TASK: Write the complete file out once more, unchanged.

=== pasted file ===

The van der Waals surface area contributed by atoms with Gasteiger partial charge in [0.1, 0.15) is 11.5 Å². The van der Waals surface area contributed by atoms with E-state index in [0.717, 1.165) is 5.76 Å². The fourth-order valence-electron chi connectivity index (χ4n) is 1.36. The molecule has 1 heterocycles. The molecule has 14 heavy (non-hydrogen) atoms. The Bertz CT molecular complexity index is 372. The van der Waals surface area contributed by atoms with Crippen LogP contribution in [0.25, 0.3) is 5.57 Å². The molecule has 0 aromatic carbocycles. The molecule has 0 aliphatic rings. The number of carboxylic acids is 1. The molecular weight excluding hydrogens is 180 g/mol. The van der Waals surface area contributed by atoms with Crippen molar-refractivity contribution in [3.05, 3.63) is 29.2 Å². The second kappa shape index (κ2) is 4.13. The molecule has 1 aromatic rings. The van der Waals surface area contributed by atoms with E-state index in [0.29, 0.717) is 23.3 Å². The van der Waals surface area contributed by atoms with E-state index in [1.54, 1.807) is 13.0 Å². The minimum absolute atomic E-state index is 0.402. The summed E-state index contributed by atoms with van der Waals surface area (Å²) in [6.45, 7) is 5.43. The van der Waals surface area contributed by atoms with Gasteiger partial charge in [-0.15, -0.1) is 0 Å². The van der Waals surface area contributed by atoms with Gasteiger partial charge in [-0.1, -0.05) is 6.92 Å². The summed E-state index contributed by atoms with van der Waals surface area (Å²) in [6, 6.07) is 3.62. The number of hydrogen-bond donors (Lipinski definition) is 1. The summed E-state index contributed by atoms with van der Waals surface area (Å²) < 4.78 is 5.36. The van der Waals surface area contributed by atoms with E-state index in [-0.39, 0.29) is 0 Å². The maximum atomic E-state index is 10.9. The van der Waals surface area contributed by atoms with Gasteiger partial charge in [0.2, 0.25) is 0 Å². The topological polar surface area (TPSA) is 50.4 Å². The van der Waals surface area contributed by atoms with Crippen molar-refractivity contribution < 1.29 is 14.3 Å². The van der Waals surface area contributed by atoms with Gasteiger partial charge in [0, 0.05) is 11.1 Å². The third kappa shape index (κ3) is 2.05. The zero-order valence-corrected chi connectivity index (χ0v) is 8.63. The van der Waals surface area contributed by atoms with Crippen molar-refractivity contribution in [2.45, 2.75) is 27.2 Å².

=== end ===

The van der Waals surface area contributed by atoms with Gasteiger partial charge in [0.1, 0.15) is 11.5 Å². The van der Waals surface area contributed by atoms with E-state index in [0.717, 1.165) is 5.76 Å². The fourth-order valence-electron chi connectivity index (χ4n) is 1.36. The molecule has 1 heterocycles. The molecule has 14 heavy (non-hydrogen) atoms. The Bertz CT molecular complexity index is 372. The van der Waals surface area contributed by atoms with Crippen LogP contribution in [0.25, 0.3) is 5.57 Å². The molecule has 0 aromatic carbocycles. The molecule has 0 aliphatic rings. The number of carboxylic acids is 1. The molecular weight excluding hydrogens is 180 g/mol. The van der Waals surface area contributed by atoms with Crippen molar-refractivity contribution in [3.05, 3.63) is 29.2 Å². The second kappa shape index (κ2) is 4.13. The molecule has 1 aromatic rings. The van der Waals surface area contributed by atoms with E-state index in [0.29, 0.717) is 23.3 Å². The van der Waals surface area contributed by atoms with E-state index in [1.54, 1.807) is 13.0 Å². The minimum absolute atomic E-state index is 0.402. The summed E-state index contributed by atoms with van der Waals surface area (Å²) in [6.45, 7) is 5.43. The van der Waals surface area contributed by atoms with Gasteiger partial charge in [-0.15, -0.1) is 0 Å². The van der Waals surface area contributed by atoms with Gasteiger partial charge in [-0.1, -0.05) is 6.92 Å². The summed E-state index contributed by atoms with van der Waals surface area (Å²) in [6, 6.07) is 3.62. The number of hydrogen-bond donors (Lipinski definition) is 1. The summed E-state index contributed by atoms with van der Waals surface area (Å²) < 4.78 is 5.36. The van der Waals surface area contributed by atoms with E-state index in [-0.39, 0.29) is 0 Å². The maximum atomic E-state index is 10.9. The van der Waals surface area contributed by atoms with Gasteiger partial charge in [0.2, 0.25) is 0 Å². The topological polar surface area (TPSA) is 50.4 Å². The van der Waals surface area contributed by atoms with Crippen molar-refractivity contribution < 1.29 is 14.3 Å². The van der Waals surface area contributed by atoms with Gasteiger partial charge in [0, 0.05) is 11.1 Å². The third kappa shape index (κ3) is 2.05. The zero-order valence-corrected chi connectivity index (χ0v) is 8.63. The van der Waals surface area contributed by atoms with Crippen molar-refractivity contribution in [2.45, 2.75) is 27.2 Å².